Posted: May 5, 2007

REPUBLICANS SAVE A SEAT AND THEMSELVES

By Celia Cohen
Grapevine Political Writer

The Delaware Republicans kept a seat in the state House of Representatives and their pride by winning a tumultuous special election Saturday in Sussex County. 

The Republicans sent Gregory A. Hastings to Dover after waging a two-front political war, fending off the conventional candidacy of Democrat Lynn R. Bullock and a defiant write-in campaign for John C. Atkins, the Republican ex-representative who resigned amid scandal to force this election.

With one voting machine too out of commission to count, the results had Hastings drawing 43 percent from more than 4,100 votes to outpoll Bullock at 38 percent and Atkins at 14 percent. John M. Burton Jr., running on the Independent Party, came in at 5 percent.

It was a victory fervently needed by the Republicans. They have been losing ground steadily in Delaware politics and were blindsided three weeks ago when they lost a special election for a House seat in Brandywine Hundred. Not only had it been a reliable Republican seat, but the party considered special elections to be one aspect of politics they still could lord over the Democrats.

Hastings' election gave the Republicans a chance to feel good again and to give themselves a little breathing room in the state House. They now hold a 22-19 majority in their last base in Legislative Hall, where the governor, lieutenant governor and the state Senate are all Democratic.

The Republican celebration was loud at a Millsboro restaurant.

"It's a Republican state representative, and we are going nuts!" said Priscilla B. Rakestraw, the Republican national committeewoman.

State Rep. Richard C. Cathcart, the Republican majority leader, called the election a relief for his caucus. "It's a huge victory for us. It's the feeling we should have had a few weeks ago. We lost one we should have won, and we redoubled our efforts here," he said.

The Democrats actually have a 500-vote registration edge in the 41st Representative District, but it is misleading, because this area in south central Sussex County is as conservative as it gets. The Democrats simply were unable to counter those leanings.

"They have a registration advantage, but we have a philosophical advantage," said William Swain Lee, the retired judge who was the Republican candidate for governor in 2004 and recently served as the Sussex County Republican chair.

The Democrats were optimistic that Atkins could draw enough Republican votes for them to win, but it was not to be.

"They won. I congratulate them. This was a Republican seat, and we feel we contested it very well. They didn't pick up anything. They kept what they had," said state Rep. Robert F. Gilligan, the Democratic minority leader. "Since January we picked up a seat, so we're better off. We'll certainly be back to contest the House of Representatives in '08."

The election closed out a bizarre six months of turmoil that consumed the House as it wrestled with what to do about Atkins for throwing his influence around in a drinking-and-driving stop in Ocean City, Md., and a domestic violence arrest at his home in Millsboro in a night of carousing.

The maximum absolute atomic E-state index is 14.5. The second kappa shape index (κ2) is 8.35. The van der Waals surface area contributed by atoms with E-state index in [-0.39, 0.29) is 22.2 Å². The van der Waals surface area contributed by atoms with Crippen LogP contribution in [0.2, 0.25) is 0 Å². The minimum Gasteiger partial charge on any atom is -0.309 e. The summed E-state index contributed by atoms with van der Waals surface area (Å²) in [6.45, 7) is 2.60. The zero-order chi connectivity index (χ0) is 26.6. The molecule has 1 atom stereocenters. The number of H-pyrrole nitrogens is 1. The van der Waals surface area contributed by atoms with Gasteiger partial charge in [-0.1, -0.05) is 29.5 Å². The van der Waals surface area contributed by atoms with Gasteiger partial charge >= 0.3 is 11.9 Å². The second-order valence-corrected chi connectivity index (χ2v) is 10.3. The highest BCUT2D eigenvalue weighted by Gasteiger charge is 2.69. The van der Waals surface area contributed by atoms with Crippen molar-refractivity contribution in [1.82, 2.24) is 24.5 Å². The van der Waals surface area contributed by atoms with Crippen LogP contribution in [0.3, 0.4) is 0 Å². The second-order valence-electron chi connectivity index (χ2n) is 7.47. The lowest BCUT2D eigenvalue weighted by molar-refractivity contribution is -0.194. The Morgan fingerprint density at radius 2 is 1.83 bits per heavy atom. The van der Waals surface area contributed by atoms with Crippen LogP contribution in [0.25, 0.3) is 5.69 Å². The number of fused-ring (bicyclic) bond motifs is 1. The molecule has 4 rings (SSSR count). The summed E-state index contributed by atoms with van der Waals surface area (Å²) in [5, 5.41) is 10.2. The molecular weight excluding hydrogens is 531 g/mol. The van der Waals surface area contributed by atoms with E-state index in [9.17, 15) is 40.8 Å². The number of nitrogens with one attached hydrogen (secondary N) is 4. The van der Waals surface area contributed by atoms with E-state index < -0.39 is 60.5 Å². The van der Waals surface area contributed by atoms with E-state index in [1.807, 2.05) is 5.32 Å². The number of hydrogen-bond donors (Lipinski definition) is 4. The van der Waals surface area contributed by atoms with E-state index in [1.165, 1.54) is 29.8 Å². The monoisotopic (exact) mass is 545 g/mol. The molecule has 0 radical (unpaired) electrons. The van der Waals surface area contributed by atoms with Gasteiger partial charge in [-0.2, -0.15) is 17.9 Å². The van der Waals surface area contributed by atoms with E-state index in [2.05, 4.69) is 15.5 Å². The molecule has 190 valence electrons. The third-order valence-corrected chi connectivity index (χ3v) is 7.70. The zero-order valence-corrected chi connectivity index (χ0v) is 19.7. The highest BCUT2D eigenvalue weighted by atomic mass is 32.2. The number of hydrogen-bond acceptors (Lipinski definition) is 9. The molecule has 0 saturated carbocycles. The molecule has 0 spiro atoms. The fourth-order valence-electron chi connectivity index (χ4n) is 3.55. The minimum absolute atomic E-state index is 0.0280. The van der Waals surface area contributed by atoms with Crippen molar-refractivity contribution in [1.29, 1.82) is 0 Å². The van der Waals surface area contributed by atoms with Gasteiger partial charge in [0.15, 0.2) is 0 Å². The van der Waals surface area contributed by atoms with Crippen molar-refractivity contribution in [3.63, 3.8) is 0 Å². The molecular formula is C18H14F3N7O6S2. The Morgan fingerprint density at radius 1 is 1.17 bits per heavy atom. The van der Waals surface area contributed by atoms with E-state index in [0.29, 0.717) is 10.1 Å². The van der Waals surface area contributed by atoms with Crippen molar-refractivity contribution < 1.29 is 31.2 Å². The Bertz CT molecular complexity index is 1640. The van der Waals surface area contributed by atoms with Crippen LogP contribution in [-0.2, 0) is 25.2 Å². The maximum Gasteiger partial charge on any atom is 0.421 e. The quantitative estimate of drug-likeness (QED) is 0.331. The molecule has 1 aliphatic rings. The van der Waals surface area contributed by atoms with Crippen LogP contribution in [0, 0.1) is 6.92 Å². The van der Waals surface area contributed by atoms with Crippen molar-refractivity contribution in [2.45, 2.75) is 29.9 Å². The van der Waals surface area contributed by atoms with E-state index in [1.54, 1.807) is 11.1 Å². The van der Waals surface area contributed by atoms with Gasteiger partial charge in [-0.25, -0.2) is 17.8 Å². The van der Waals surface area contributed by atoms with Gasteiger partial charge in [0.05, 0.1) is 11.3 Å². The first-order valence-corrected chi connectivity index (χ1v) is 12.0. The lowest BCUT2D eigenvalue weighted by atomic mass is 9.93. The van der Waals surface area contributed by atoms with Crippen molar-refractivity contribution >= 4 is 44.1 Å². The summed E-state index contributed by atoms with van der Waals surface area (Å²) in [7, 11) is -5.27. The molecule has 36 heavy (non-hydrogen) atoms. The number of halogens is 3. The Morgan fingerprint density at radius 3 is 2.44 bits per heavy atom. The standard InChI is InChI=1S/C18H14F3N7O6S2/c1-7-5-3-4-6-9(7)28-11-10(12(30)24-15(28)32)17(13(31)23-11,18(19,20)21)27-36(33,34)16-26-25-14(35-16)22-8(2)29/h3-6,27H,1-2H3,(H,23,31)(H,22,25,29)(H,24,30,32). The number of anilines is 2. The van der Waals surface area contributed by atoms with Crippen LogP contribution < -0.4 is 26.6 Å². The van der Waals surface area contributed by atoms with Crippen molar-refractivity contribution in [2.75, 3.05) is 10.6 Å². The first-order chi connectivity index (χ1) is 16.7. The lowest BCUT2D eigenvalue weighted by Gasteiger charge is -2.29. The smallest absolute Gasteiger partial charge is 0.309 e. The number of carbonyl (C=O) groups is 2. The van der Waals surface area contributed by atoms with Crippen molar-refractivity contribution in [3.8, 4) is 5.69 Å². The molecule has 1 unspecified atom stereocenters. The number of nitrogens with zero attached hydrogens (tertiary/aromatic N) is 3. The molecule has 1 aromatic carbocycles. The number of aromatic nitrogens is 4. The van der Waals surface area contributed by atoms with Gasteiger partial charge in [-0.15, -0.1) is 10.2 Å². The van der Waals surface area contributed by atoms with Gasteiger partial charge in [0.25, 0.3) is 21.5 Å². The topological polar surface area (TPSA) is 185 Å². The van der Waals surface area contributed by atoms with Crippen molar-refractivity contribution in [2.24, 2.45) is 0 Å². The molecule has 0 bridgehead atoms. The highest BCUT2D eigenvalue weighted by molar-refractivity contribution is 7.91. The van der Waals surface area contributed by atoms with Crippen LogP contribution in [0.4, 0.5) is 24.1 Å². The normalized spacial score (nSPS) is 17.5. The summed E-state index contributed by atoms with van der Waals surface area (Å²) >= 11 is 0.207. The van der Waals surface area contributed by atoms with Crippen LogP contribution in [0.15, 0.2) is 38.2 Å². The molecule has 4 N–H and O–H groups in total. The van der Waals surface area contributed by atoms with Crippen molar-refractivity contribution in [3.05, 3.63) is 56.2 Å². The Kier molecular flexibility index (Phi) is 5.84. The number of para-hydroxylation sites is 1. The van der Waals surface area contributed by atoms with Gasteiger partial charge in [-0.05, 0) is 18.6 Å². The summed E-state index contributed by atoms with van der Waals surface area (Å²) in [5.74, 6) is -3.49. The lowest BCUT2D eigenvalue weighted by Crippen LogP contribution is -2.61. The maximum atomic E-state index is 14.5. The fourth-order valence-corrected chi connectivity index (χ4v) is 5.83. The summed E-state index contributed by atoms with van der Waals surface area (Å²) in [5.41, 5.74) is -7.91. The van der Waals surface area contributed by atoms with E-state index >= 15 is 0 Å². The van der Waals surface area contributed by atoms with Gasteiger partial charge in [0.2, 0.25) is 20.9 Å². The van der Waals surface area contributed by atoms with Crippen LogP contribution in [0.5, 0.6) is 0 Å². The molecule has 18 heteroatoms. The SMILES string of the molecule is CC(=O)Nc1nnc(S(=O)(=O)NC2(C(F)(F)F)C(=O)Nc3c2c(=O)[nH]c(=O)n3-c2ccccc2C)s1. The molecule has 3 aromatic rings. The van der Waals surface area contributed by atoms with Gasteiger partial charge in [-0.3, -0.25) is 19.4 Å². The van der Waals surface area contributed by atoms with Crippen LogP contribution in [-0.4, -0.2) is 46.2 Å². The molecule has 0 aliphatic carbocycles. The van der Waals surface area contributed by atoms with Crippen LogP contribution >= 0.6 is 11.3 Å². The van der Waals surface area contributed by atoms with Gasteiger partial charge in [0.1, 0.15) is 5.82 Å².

Atkins resigned in March as the votes mounted toward expulsion, after the Ethics Committee concluded he brought the House into disrepute.

The unknown in the election was a potential backlash for Atkins, which he did nothing to discourage. All day long, the Republicans and Democrats were tense, not knowing how many of the voters they were urging to the polls were writing in Atkins, a three-time winner in the district with a lot of constituent service to his credit and a reputation for a rakish charm. 

The place was alive with election activity. U.S. Sen. Thomas R. Carper was there for the Democrats and U.S. Rep. Michael N. Castle for the Republicans. Almost the entire Democratic House caucus showed up, and pickup trucks with Atkins signs on them drove the streets.

The afternoon gave Atkins more to worry about than an election. His 3-year-old boy accidentally was hit in the head with an aluminum baseball bat during a T-Ball game in the yard. Atkins, who was in the garage at the time, ran for his son and scooped him up, blood everywhere.

Atkins ran the two blocks to the Millsboro fire hall for medical aid. His son needed 40 stitches at Beebe Medical Center in Lewes, but Atkins said he was all right.

The talk of the day was what happened at a chicken barbecue at Millsboro Wesleyan Church, which happens to be next to Atkinsí house. Gilligan, the Democratic minority leader, stopped for lunch, only to find Atkins there, too, some time before the T-Ball incident. 

Gilligan was part of the House Ethics Committee, which investigated Atkins, but the two sat and ate together. This is Delaware, after all.

Is this the end of Atkins in politics? "I must still have a little clout, if the minority leader had lunch with me," he quipped. "I'm 36 years old. You never know."

This is Atkins, after all.

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